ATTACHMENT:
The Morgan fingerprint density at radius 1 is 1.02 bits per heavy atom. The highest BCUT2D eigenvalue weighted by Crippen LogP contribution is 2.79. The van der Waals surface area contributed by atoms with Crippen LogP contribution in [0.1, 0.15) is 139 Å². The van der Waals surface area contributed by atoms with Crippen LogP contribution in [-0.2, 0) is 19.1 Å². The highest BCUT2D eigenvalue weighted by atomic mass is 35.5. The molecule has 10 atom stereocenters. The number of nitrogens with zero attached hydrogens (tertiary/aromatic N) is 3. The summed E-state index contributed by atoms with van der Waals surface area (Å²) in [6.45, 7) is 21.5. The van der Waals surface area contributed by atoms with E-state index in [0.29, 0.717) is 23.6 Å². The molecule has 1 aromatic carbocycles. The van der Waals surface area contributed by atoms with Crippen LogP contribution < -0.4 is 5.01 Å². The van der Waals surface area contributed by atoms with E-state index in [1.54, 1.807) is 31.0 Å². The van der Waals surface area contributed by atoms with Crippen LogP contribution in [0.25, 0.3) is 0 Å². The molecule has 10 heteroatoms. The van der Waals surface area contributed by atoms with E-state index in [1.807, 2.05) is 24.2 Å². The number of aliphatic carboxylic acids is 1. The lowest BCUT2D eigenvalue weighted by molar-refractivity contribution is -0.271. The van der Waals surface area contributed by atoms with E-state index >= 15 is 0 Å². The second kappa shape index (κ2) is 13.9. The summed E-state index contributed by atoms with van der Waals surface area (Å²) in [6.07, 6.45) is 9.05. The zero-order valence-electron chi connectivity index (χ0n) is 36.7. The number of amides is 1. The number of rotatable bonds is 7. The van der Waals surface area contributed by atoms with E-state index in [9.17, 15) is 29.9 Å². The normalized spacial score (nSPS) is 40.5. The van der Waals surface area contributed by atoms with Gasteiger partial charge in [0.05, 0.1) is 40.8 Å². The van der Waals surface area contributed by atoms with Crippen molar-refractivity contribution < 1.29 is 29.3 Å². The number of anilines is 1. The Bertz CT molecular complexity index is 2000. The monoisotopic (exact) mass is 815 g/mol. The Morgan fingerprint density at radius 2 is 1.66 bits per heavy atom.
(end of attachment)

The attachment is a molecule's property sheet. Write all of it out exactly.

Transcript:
The Morgan fingerprint density at radius 1 is 1.02 bits per heavy atom. The highest BCUT2D eigenvalue weighted by Crippen LogP contribution is 2.79. The van der Waals surface area contributed by atoms with Crippen LogP contribution in [0.1, 0.15) is 139 Å². The van der Waals surface area contributed by atoms with Crippen LogP contribution in [-0.2, 0) is 19.1 Å². The highest BCUT2D eigenvalue weighted by atomic mass is 35.5. The molecule has 10 atom stereocenters. The number of nitrogens with zero attached hydrogens (tertiary/aromatic N) is 3. The summed E-state index contributed by atoms with van der Waals surface area (Å²) in [6.45, 7) is 21.5. The van der Waals surface area contributed by atoms with E-state index in [0.29, 0.717) is 23.6 Å². The molecule has 1 aromatic carbocycles. The van der Waals surface area contributed by atoms with Crippen LogP contribution < -0.4 is 5.01 Å². The van der Waals surface area contributed by atoms with E-state index in [1.54, 1.807) is 31.0 Å². The van der Waals surface area contributed by atoms with Crippen LogP contribution in [0.25, 0.3) is 0 Å². The molecule has 10 heteroatoms. The van der Waals surface area contributed by atoms with E-state index in [1.807, 2.05) is 24.2 Å². The number of aliphatic carboxylic acids is 1. The lowest BCUT2D eigenvalue weighted by molar-refractivity contribution is -0.271. The van der Waals surface area contributed by atoms with E-state index >= 15 is 0 Å². The second kappa shape index (κ2) is 13.9. The summed E-state index contributed by atoms with van der Waals surface area (Å²) in [6.07, 6.45) is 9.05. The zero-order valence-electron chi connectivity index (χ0n) is 36.7. The number of amides is 1. The number of rotatable bonds is 7. The van der Waals surface area contributed by atoms with E-state index in [9.17, 15) is 29.9 Å². The normalized spacial score (nSPS) is 40.5. The van der Waals surface area contributed by atoms with Gasteiger partial charge in [0.05, 0.1) is 40.8 Å². The van der Waals surface area contributed by atoms with Crippen molar-refractivity contribution < 1.29 is 29.3 Å². The number of anilines is 1. The Bertz CT molecular complexity index is 2000. The monoisotopic (exact) mass is 815 g/mol. The Morgan fingerprint density at radius 2 is 1.66 bits per heavy atom.